Dusting baby skin with a little powder is a long held tradition of parents everywhere. Baby powder has fallen out of favour in recent years due to its main ingredient – talc (commonly familiar term – talcum powder) – being listed as a possible carcinogen. Furthermore, commercial baby powders may contain synthetic fragrances which can be irritating to baby’s sensitive skin.
Talc & Respiratory Problems
Talc has been gaining lots of attention of late.
One HUGE Reason to make your own Baby Powder:
” The danger is that babies can easily inhale tiny particles of it that are light enough to be carried in the air. When inhaled, talc can dry an infant’s mucous membranes, adversely affect the baby’s breathing, and cause serious lung damage. Studies have shown that talc can lead to shortness of breath and wheezing in babies and can also lead to obstruction of the airways. Some babies have developed pneumonia and some have died as a result of respiratory failure from inhaling the powder.”
– Dr Andrew Weil M.D.
Talc, the softest of minerals, has various industrial (in manufacture of paints, paper, rubber and roofing materials) and commercial uses (cosmetics, food additive and filler in pills and capsules). Complicating the health risk of using talc is the concern that talc may be contaminated with impurities – asbestos. Over the years, some groups of talc miners have been stricken with asbestos diseases and these workers had been paid settlements or judgments fees .
In a clinical study, researchers at Mount Sinai Hospital in New York published test results on 20 talc-based consumer products, including baby and facial powders; and found two types of asbestos, tremolite and anthophyllite, in 10 of the 20 products .
Talc & Ovarian Cancer
The health risk of using talc and its suspicion of causing ovarian cancer was dated back to 1971 when British researchers analyzed 13 ovarian tumors under a microscope and found talc particles deeply embedded in 1o .
There have since been many leading medical journals documenting the link between talc and ovarian cancer, though no all studies have found such association [4,5].
International Agency for Research on Cancer (IARC) classifies the perineal (genital) use of talc-based body powder as “possibly carcinogenic to humans” based on limited studies on human .
And most recently, early this year (2016), Johnson & Johnson was charged with U$72 million of damages to a family of a woman who died for ovarian cancer, allegedly caused by its Baby Powder and other products that contained talc for feminine hygiene .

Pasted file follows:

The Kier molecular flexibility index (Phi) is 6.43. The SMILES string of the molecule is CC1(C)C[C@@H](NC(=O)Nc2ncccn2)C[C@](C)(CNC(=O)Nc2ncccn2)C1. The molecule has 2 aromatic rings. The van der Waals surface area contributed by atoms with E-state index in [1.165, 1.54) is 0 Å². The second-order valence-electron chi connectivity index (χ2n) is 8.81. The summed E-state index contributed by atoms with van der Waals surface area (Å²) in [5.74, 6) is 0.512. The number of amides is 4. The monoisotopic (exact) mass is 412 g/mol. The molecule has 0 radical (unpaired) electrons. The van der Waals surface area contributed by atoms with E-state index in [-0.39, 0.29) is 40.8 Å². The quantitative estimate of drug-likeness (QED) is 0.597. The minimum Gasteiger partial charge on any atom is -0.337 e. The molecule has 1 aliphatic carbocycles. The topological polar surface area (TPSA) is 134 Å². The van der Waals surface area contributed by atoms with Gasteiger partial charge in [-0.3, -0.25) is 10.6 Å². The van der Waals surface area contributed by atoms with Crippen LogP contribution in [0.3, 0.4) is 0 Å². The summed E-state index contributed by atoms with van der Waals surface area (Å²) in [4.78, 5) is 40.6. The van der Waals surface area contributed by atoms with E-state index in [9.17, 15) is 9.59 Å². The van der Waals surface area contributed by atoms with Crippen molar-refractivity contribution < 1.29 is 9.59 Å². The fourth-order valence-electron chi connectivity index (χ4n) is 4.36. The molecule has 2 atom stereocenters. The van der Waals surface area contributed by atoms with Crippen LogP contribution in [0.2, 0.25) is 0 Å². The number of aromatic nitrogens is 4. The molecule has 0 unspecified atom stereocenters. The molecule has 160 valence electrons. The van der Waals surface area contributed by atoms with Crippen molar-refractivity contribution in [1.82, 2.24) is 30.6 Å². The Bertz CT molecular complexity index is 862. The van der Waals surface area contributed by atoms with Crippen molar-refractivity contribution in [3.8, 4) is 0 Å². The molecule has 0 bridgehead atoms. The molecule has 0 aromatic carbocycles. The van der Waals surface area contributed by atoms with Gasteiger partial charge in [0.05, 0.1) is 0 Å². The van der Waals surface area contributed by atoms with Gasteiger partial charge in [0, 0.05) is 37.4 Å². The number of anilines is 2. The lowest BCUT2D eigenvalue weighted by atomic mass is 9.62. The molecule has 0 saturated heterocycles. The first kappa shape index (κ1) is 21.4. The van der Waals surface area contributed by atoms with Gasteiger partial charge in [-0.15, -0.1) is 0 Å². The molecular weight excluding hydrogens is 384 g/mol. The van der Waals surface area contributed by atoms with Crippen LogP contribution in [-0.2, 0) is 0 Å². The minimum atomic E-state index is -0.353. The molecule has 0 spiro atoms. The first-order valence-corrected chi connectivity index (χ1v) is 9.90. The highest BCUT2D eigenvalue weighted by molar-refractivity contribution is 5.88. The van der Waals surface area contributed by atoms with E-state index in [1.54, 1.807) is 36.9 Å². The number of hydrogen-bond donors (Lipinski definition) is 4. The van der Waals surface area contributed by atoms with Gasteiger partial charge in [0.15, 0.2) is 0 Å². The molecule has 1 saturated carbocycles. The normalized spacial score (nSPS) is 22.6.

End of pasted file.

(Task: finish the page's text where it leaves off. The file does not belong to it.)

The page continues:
Balanced against what the aesthetic reasons are for use of talc in genital hygiene, the risk benefit decision is not really complex. And should we say the same about its use for babies?
Talc Free & Ultra Absorbent
Keep your baby’s skin delightfully soft and comfortable naturally and safely with our talc-free baby dusting powder which is absorbent for baby’s skin.
Main natural ingredients:
- Cornstarch – Keeps the skin smooth and dry.
- Calendula Extract Powder – Wonderful skin-soothing properties and popularly used on babies as a soothing powder.
- Lavender & Rose Geranium Essential Oils – Known for their healing, calming, soothing, antiseptic and antibacterial qualities.
This natural, talc free baby powder is part of our Baby Tender Series which provides our mamas with a natural arsenal of nurturing yet natural products to care for our babies’ beautiful, oh-so gentle skin.
- . “Why aren’t they warning women about it?” The toxic danger in your baby powder. Myron Levin, FairWarning. May 11, 2015.
- . Consumer talcums and powders: mineral and chemical characterization. Rohl AN, Langer AM, Selikoff IJ, Tordini A, Klimentidis R, Bowes DR, Skinner DL.J Toxicol Environ Health. 1976 Nov;2(2):255-84.
- . Talc and Carcinoma of the Ovary and Cervix. W.J. Henderson, C.A.F. Joslin, A.C. Turnbull, K.Griffiths. The Journal of Obstetrics and Gynaecology of the British Commonwealth. March 1971. Vol.78, pp.266-272.
- . Talcum Powder: The Hidden Dangers. Huffington Post. Samuel S. Epstein. Nov 2011.
- . Perineal use of talc and risk of ovarian cancer. H Langseth, S E Hankinson, J Siemiatycki, E Weiderpass.J Epidemiol Community Health 2008;62:358-360 doi:10.1136/jech.2006.047894.
- . Talcum Powder and Cancer. American Cancer Society. Nov 2014.
- . Johnson & Johnson to pay $72M in talcum powder-related cancer case. USA Today Network. Mary Bowerman. Feb 2016.